SADOW: Maybe Louisiana Ought To Try A More Nuanced Virus Response

In Louisiana’s response to the Wuhan coronavirus pandemic, policy-makers must keep in mind that not only is it essentially a New Orleans-area problem, but that in per capita terms New Orleans right now is one of the world’s most dangerous hotspots for the disease.

While some elected officials have highlighted Louisiana’s incidence as something like one of the three highest per capita states, most have missed the fact that Orleans Parish has the second-highest rate per capita of any metropolitan county in the country. As of this morning, an astonishing 1 in fewer than 1,700 Orleanians have or had the virus. Extrapolate this nationwide and that would indicate over 193,000 cases when in fact the U.S. has reported only 10,442, and worldwide outside the U.S. the number is about 226,000.

King County, the location of Seattle, WA has drawn the most attention since the virus appeared there first in the U.S. But its incidence ratio is twice as high as Orleans’. The only ratio lower has appeared in Westchester County, NY: with about a million people, it has nearly 800 cases.

This could be an artifact of testing. New York is farther along than about any state, but Louisiana isn’t that much of a laggard. Unfortunately, New York doesn’t report publicly the number of tests given, but Louisiana and Texas do. Even though Texas has six times the population of Louisiana, it has done only roughly the same number of public lab tests (it also reports about 150 percent more private than public lab tests, but Louisiana doesn’t report that number).

Still, the Texas numbers are far lower than in Orleans, and its metropolitan county numbers fall roughly in line with the adjusted (that is, by a factor of six to account for roughly same number of public tests) figures for East Baton Rouge Parish and Caddo plus Bossier Parishes. For example, even if we assume Louisiana has tested six times the number of suspected cases per capita than has Texas, Harris County (Houston) – which has more people than the entire state of Louisiana – with just 10 cases has just two percent the incidence as in New Orleans (Caddo/Bossier is about four and East Baton Rouge less than two).

So, despite the comparison difficulties with the data, it seems clear that Orleans is a severe outlier in disease incidence. Jefferson isn’t that far behind, with a 7000:1 ratio that is only twice the size of New York City’s and King, four times higher than Orleans, and six times that of Westchester. To further illustrate how coronavirus in Louisiana almost exclusively is a New Orleans metropolitan area phenomenon, including all parishes adjacent to Orleans and Jefferson, 322 of the state’s 347 cases, or 93 percent, come from that area.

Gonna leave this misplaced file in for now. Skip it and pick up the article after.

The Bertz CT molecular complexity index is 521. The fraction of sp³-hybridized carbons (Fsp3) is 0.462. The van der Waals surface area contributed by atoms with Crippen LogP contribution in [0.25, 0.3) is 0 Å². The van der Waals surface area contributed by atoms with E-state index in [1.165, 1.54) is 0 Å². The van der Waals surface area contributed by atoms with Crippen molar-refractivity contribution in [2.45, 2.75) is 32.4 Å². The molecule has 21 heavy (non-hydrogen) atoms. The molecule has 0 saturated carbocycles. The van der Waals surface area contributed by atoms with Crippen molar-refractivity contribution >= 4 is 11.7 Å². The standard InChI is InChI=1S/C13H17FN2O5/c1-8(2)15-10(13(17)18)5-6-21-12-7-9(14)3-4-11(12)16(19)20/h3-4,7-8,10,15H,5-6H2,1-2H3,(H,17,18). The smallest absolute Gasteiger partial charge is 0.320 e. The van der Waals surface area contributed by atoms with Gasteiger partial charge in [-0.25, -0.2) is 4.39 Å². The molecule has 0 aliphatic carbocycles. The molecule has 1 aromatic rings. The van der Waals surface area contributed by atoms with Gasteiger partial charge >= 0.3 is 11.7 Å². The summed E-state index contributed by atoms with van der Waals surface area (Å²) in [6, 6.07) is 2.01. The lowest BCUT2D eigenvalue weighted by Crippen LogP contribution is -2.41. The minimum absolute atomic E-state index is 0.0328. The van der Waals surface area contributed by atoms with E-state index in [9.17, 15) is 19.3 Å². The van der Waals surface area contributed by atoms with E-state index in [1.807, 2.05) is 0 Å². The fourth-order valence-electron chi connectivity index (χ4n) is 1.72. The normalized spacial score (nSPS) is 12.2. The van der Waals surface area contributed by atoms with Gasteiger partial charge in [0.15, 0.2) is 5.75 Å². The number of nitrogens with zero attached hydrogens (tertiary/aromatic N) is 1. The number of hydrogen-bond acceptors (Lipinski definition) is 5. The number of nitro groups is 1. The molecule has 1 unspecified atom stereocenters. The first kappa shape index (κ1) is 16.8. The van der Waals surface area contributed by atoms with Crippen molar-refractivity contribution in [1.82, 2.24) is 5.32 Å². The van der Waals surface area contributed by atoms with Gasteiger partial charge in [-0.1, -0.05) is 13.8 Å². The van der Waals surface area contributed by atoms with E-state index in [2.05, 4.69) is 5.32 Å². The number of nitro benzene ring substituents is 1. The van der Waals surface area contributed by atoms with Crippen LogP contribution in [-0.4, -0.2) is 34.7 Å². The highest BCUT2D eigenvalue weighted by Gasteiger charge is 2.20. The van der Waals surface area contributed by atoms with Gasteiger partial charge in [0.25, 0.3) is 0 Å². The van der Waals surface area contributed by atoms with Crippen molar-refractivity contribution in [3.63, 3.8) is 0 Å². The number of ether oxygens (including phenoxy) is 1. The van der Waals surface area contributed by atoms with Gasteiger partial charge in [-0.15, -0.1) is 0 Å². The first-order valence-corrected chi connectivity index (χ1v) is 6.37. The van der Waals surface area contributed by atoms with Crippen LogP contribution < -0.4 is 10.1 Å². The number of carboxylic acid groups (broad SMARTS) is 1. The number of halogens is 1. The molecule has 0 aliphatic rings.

Going forward to deal with the crisis, it helps to understand the environment which has produced such an outsized incidence. In some ways, Orleans and King have similarities. Both have considerable amounts of international visitors and both found an unfortunate incubator: a health care recovery center in King and an assisted living facility in Orleans. King had a direct connection with the epicenter of the disease, Wuhan, Hubei, China (4.4 percent of its population is Chinese in origin, and the “patient zero” there had family he visited in Wuhan).

And Orleans had Carnival. About 99 percent of all who catch the virus show symptoms within 14 days. With the first Orleans case coming Mar. 9, two weeks back from that was Feb. 24 – Lundi Gras. While the median case is 5.1 days and 97.5 percent have it within 11.5 days – just after Ash Wednesday – transmission could have begun at the tail end of Carnival.

Some more anecdotal evidence to sustain this thesis: incidence roughly corresponds to the intensity of Carnival, in terms of parading and crowds gathering – highest in Orleans, then Jefferson, then Caddo, followed by East Baton Rouge and Lafayette and the parishes near Orleans and Jefferson. Significantly, Orleans, Jefferson, and Caddo are about the only celebrations that have a critical mass of out-of-state visitors, and Calcasieu Parish is the only one yet to report a case that has any substantial Carnival activities; with next to none of these, neither Rapides nor Ouachita among metropolitan areas has reported any cases.

That noted, to date the state government’s response, chiefly in the form of proclamations and executive orders by Democrat Gov. John Bel Edwards, has taken a one size fits all form. Increasingly as the statistics show extremely modest infection rates outside of Orleans and Jefferson while those two parishes sprint farther grimly ahead, that approach appears more and more heavy-handed, a thought perhaps he has considered. Bans on crowds and food/drink service have a substantial negative economic impact, in a state that already had suffered more perhaps than any other economically even while the rest of the country had done well. Bludgeoning the entire state when only a pocket of it needs such treatment might throw the baby out with the bathwater.

Wise policy-making would involve reviewing the situation at the end of the month, with the hopes of lifting the various activity bans across much of the state, and even clamping down more elsewhere. Didactic tunnel vision derived more as a panic response than reasoned decision-making that recognizes differentiation across demographics wouldn’t.

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